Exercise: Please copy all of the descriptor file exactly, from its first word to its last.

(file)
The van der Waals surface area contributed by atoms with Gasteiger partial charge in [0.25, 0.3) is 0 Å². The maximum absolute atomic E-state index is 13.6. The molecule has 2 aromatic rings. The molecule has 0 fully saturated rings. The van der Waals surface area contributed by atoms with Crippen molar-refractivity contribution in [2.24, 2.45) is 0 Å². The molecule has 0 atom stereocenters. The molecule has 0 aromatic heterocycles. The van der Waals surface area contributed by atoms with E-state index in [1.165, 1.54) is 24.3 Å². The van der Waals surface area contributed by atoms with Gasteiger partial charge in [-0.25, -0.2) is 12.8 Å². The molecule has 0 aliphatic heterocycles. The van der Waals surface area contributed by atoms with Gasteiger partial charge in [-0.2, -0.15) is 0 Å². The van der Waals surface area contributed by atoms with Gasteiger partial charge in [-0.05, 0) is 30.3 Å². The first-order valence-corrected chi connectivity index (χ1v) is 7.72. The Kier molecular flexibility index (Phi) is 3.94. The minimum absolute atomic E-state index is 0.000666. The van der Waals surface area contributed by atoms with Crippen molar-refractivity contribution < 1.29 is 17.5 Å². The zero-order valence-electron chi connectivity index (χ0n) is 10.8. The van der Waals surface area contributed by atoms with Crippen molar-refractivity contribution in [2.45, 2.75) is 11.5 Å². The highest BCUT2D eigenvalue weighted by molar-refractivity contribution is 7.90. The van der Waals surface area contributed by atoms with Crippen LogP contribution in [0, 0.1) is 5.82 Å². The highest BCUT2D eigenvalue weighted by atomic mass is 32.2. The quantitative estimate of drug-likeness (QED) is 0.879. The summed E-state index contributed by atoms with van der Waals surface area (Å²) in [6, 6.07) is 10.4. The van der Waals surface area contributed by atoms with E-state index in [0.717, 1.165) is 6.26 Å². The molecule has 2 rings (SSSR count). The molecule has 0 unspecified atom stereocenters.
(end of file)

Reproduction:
The van der Waals surface area contributed by atoms with Gasteiger partial charge in [0.25, 0.3) is 0 Å². The maximum absolute atomic E-state index is 13.6. The molecule has 2 aromatic rings. The molecule has 0 fully saturated rings. The van der Waals surface area contributed by atoms with Crippen molar-refractivity contribution in [2.24, 2.45) is 0 Å². The molecule has 0 atom stereocenters. The molecule has 0 aromatic heterocycles. The van der Waals surface area contributed by atoms with E-state index in [1.165, 1.54) is 24.3 Å². The van der Waals surface area contributed by atoms with Gasteiger partial charge in [-0.25, -0.2) is 12.8 Å². The molecule has 0 aliphatic heterocycles. The van der Waals surface area contributed by atoms with Gasteiger partial charge in [-0.2, -0.15) is 0 Å². The van der Waals surface area contributed by atoms with Gasteiger partial charge in [-0.05, 0) is 30.3 Å². The first-order valence-corrected chi connectivity index (χ1v) is 7.72. The Kier molecular flexibility index (Phi) is 3.94. The minimum absolute atomic E-state index is 0.000666. The van der Waals surface area contributed by atoms with Crippen molar-refractivity contribution < 1.29 is 17.5 Å². The zero-order valence-electron chi connectivity index (χ0n) is 10.8. The van der Waals surface area contributed by atoms with Crippen molar-refractivity contribution in [2.45, 2.75) is 11.5 Å². The highest BCUT2D eigenvalue weighted by molar-refractivity contribution is 7.90. The van der Waals surface area contributed by atoms with Crippen LogP contribution in [0, 0.1) is 5.82 Å². The highest BCUT2D eigenvalue weighted by atomic mass is 32.2. The quantitative estimate of drug-likeness (QED) is 0.879. The summed E-state index contributed by atoms with van der Waals surface area (Å²) in [6, 6.07) is 10.4. The van der Waals surface area contributed by atoms with E-state index in [0.717, 1.165) is 6.26 Å². The molecule has 2 rings (SSSR count). The molecule has 0 unspecified atom stereocenters.